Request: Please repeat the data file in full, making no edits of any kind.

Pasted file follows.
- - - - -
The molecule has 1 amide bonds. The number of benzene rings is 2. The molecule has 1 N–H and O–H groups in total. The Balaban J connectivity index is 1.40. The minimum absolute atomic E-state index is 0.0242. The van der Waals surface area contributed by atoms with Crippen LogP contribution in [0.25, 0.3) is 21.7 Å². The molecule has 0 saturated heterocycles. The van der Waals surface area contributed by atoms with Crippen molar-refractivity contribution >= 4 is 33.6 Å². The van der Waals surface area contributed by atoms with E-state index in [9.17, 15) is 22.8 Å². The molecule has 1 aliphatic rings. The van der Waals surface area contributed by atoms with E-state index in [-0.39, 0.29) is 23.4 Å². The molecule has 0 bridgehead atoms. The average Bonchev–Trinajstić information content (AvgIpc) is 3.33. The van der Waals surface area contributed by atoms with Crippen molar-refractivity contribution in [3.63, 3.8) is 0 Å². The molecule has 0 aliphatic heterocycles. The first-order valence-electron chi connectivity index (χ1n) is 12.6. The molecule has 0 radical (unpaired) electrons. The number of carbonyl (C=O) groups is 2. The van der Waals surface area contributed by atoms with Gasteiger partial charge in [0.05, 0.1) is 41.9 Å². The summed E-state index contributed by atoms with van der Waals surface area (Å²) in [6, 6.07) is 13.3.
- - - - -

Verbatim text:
The molecule has 1 amide bonds. The number of benzene rings is 2. The molecule has 1 N–H and O–H groups in total. The Balaban J connectivity index is 1.40. The minimum absolute atomic E-state index is 0.0242. The van der Waals surface area contributed by atoms with Crippen LogP contribution in [0.25, 0.3) is 21.7 Å². The molecule has 0 saturated heterocycles. The van der Waals surface area contributed by atoms with Crippen molar-refractivity contribution >= 4 is 33.6 Å². The van der Waals surface area contributed by atoms with E-state index in [9.17, 15) is 22.8 Å². The molecule has 1 aliphatic rings. The van der Waals surface area contributed by atoms with E-state index in [-0.39, 0.29) is 23.4 Å². The molecule has 0 bridgehead atoms. The average Bonchev–Trinajstić information content (AvgIpc) is 3.33. The van der Waals surface area contributed by atoms with Crippen molar-refractivity contribution in [3.63, 3.8) is 0 Å². The molecule has 0 aliphatic heterocycles. The first-order valence-electron chi connectivity index (χ1n) is 12.6. The molecule has 0 radical (unpaired) electrons. The number of carbonyl (C=O) groups is 2. The van der Waals surface area contributed by atoms with Gasteiger partial charge in [0.05, 0.1) is 41.9 Å². The summed E-state index contributed by atoms with van der Waals surface area (Å²) in [6, 6.07) is 13.3.